SATURDAY, Oct. 20 (HealthDay News) -- American boys are entering puberty at a younger age now than they did several decades ago, new research reveals.
Specifically, investigators discovered that males are showing the first signs of sexual maturity six months to two years earlier, with blacks having a significant head start relative to whites and Hispanics.
The study does not pinpoint what exactly is driving the trend toward earlier puberty, nor does it identify an underlying mechanism that might explain any racial differences.
However, the finding builds on what most experts consider definitive research from the 1990s, which confirmed that American girls are also entering puberty at a younger age today than in decades past.
"When I was studying the subject in girls, I wasn't surprised with the findings because I was seeing it every day in clinic," said study author Marcia Herman-Giddens, an adjunct professor of maternal and child health at the University of North Carolina School of Public Health in Chapel Hill. "And it's also more obvious, since breast development is the first sign of puberty and everybody can see it."
"By contrast, testicular development in boys is very subtle," she noted. "To the point where even the boy himself doesn't necessarily notice it at the beginning. And also the environmental issues that we have long associated with earlier puberty in girls, such as being overweight and environmental exposure to endocrine [hormone]-disruptive chemicals, would actually be expected to slow puberty in boys, not hasten it. So, to see the same thing in boys is actually somewhat surprising."
Herman-Giddens and her colleagues report their findings online Oct. 20 in Pediatrics, to coincide with a presentation at the American Academy of Pediatrics annual meeting in New Orleans. The report will also be published in the November print issue of the journal.
For the study, the authors tracked more than 4,000 boys seen as patients between 2005 and 2010 at one of 144 pediatric health providers in 41 states and one Canadian province.
Puberty onset was determined by the first signs of genital and pubic hair growth and testicular enlargement.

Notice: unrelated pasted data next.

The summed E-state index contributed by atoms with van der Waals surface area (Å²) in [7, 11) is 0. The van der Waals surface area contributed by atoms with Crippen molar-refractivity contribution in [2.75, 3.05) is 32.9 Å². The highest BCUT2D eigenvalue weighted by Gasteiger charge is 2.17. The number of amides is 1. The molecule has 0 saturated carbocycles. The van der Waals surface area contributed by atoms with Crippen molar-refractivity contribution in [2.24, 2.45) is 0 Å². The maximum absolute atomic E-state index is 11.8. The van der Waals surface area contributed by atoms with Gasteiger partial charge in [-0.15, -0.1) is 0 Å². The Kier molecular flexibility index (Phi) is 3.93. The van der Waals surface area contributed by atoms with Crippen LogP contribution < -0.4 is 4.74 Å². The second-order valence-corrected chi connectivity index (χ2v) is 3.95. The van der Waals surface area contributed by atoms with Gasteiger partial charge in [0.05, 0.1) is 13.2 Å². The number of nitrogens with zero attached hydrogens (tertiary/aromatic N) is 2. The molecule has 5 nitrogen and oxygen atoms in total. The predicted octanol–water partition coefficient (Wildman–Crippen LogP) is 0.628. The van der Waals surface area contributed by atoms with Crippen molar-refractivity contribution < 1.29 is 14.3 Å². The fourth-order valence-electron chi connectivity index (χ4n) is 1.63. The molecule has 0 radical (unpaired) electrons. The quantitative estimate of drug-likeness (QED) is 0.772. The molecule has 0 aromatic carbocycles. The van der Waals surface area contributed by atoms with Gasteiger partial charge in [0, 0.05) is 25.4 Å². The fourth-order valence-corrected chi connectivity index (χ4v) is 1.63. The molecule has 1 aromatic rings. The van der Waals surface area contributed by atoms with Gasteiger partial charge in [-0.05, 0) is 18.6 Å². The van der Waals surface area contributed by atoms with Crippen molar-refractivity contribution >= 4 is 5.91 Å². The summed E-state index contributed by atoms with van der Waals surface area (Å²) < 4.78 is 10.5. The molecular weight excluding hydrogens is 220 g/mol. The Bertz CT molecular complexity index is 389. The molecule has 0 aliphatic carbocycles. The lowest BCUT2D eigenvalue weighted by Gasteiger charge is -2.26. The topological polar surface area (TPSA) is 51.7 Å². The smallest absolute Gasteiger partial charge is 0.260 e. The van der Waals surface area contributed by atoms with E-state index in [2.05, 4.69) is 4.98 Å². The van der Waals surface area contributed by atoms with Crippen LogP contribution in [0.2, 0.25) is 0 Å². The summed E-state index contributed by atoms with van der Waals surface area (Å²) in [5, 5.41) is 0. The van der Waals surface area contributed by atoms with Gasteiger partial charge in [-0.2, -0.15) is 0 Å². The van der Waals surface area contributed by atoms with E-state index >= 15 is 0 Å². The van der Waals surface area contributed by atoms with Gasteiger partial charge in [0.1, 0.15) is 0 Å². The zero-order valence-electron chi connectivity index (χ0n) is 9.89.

The result: Black boys were found to begin maturing sexually at an average age of just over 9, followed by white boys at just over 10 and Hispanic boys at between 10 and 11.
The study authors stressed that more research is needed to explore why earlier maturation is happening among boys.
Should the findings concern parents?
"The problem is that as a culture we are encouraging a longer and longer adolescence," noted Herman-Giddens. "We're delaying maturity in our culture, by staying longer in school, being later to leave the parent's home, later to marry, later to get financial security. And that means that we have now a huge discrepancy between when the body starts to mature physically and when overall maturity is achieved, which may mean that a boy's or girl's cognitive and social skills do not necessarily mature earlier just because the body does. So, there may be a big and growing gap here, which can cause all sorts of concern for guidance and teaching."
Parents need to be aware that boys might enter into sexual maturity earlier than they might have thought, and they need to discuss what that means sooner rather than later, she said. "When we talk about age 9 and age 10 we're actually talking about averages; for some boys this is actually beginning quite a bit earlier," she said. "Which means that this is an issue that needs to be addressed probably by the third grade, because by the fourth grade it may be too late."
Dr. Frank Biro, director of adolescent medicine at Cincinnati Children's Hospital Medical Center, described the study's conclusions as "a major finding," and agreed that the growing gap between physical and social maturation should be viewed with concern.
"This is the first study, I believe, that looks at this question closely in a contemporary U.S. setting," he noted, "and I feel comfortable in saying that it confirms that puberty is occurring earlier in boys."
Biro said he isn't sure that an earlier maturing boy is going to be sexually active any earlier. However, "I do think that it may lead to a little greater disparity between social maturation and physical maturation. And that is certainly something to think about," he said.
For more on puberty, visit the U.S. National Institutes of Health.
SOURCES: Marcia Herman-Giddens, MPH, DrPH, adjunct professor, department of maternal and child health, University of North Carolina School of Public Health, Chapel Hill; Frank Biro, M.D., director, adolescent medicine, Cincinnati Children's Hospital Medical Center; November 2012, Pediatrics
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